“The ethos of this facility,” says Paul Monahan, Matchbook’s chief operating officer, “is that it was built for anyone interested in making their own spirits.”
Matchbook helps clients create their own signature liquors, whether “botanicals, single-cask whiskey collections, or apothecary-designed customs.” If that opportunity sounds unique, that’s because it is. As Matchbook cofounder Leslie Merinoff says, “What we’re doing here is super cool. No one else is doing this, because it would entail a significant investment.”
Matchbook opened in 2018, and will celebrate its first birthday this summer. Hidden away on Corwin Street in Greenport, the distillery is filled with large, shiny, sterile, custom-made American equipment. It uses what Merinoff calls a “closed loop” distilling process, with everything done onsite: The grains are milled in the facility, while the “incredibly clean” water is remineralized there to match the flavor profiles of some of the founders’ favorite waters from around the world.
New York state agriculture is heavily featured in the distilling process, whether that means grains from upstate, grapes from local vineyards, or thousands of pounds of watermelon from Sep’s Farm in nearby East Marion. The lemongrass, basil, and coriander used are also from local farms. But not all of Matchbook’s ingredients are quite so local: The fresh jasmine, for instance, is actually grown in India and flown over to the States. Within 36 hours of its being harvested on the Asian subcontinent, the herb is on Long Island being used in Matchbook recipes.
Merinoff shrugs when asked about the cost or logistics of shipping in jasmine from the other side of the world. “We want everything at Matchbook to be of the highest quality,” she says.
Matchbook’s founders and staff are long experienced in the world of spirits and hospitality, and they use their expertise and their high-quality ingredients to help clients create signature liquors. This results in absolutely unique distillations, the only bottle or barrel in the world of those distinct drinks. For private collectors of luxury items, that means making their very own whisky or brandy, all for a starting price of only about $15,000 a barrel.
“At first I didn’t think people would want to put their names on these barrels,” Merinoff says. “But come to find out that’s exactly what they want.”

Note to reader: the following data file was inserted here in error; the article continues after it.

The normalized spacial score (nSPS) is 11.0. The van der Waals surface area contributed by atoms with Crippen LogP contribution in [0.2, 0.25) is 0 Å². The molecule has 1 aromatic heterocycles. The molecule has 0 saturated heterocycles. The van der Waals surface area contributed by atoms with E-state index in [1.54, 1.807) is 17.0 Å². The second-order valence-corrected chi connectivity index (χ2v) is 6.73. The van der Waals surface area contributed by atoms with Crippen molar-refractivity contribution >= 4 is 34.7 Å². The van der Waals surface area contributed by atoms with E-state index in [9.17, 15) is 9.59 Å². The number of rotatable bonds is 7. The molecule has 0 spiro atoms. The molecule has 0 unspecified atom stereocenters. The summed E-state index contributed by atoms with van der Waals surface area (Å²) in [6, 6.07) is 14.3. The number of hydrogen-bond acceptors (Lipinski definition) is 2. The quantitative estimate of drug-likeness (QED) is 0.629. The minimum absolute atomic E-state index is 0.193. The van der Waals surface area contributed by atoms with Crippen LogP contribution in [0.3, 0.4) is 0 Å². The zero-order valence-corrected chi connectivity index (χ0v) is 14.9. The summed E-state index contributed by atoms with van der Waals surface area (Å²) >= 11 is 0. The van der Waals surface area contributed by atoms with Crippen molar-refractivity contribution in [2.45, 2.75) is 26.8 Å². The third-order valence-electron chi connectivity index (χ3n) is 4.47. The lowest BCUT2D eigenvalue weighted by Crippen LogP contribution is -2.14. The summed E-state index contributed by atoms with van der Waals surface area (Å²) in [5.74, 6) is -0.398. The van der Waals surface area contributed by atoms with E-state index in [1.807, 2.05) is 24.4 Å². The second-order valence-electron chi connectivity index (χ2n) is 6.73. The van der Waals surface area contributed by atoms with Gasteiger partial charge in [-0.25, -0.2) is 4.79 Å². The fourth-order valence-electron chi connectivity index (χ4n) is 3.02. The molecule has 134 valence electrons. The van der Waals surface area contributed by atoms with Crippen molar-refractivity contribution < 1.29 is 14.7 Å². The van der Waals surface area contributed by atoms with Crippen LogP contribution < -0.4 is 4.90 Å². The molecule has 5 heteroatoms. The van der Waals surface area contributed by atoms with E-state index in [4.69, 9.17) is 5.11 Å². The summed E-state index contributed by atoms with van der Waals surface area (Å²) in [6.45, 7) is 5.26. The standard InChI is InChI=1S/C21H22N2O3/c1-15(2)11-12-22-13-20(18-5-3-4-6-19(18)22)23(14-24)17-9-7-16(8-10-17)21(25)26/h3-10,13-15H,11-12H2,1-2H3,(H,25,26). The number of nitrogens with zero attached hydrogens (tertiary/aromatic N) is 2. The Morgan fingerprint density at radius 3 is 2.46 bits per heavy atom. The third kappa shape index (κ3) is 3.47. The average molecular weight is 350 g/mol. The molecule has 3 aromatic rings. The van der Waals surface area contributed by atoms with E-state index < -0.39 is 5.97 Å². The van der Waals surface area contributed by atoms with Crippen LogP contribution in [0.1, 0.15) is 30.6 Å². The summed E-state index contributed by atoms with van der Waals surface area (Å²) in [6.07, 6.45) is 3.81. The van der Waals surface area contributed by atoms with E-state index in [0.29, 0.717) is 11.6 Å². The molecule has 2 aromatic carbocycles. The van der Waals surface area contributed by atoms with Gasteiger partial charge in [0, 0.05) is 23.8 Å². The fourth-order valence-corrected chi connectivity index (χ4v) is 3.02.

Other Matchbook clients include companies hosting holiday occasions and producing corporate gifts of every sort, as well as families hosting weddings. In the case of impending nuptials, Merinoff meets with the bride and groom to hear what’s important to them. She asks about foods they love and places they’ve enjoyed visiting before helping them distill a spirit that fairly represents the story of their love.
For those who don’t have a grand party or a wedding to host — or those not inclined to spend $15,000 on a barrel of homemade spirits — Matchbook offers another option: its “Gin Apothecary,” as Merinoff calls it. On summer Saturdays at 1, 3 and 5 p.m., Matchbook offers clients (groups of up to 10, each paying $150) the chance to concoct their very own spirit.
Customers are first greeted with a fresh cocktail and given a tour of the facility’s inner workings, before readjourning to the distillery’s dark, cool front room. There they choose from the botanical distillants in brown bottles perched on shelves lining the walls. These are botanicals mixed with pure alcohol, including flavors such as lemon and almond, ginger and coriander, lavender and carraway weed and white peppercorn. Clients mix and match the distillants to their tongue’s delight, sniffing and sipping as they go, ultimately producing a spirit that is theirs and theirs alone. The spirit is then bottled, named and labelled for the customer to take home.
On the day of our visit to Matchbook, Merinoff mixed a spirit made of almond and lavender, lemon and apricot, bergamot and wild cherry bark (added for its “gravitas,” Merinoff explained). And while your intrepid reporter is no expert, he can state — unscientifically and unofficially, of course — that the drink smelled and tasted like nothing but a summer day. And so if a visit to Matchbook Distilling Company in Greenport is not exactly the same as a stop at a North Fork vineyard, it can certainly turn out to be every bit as intoxicating.
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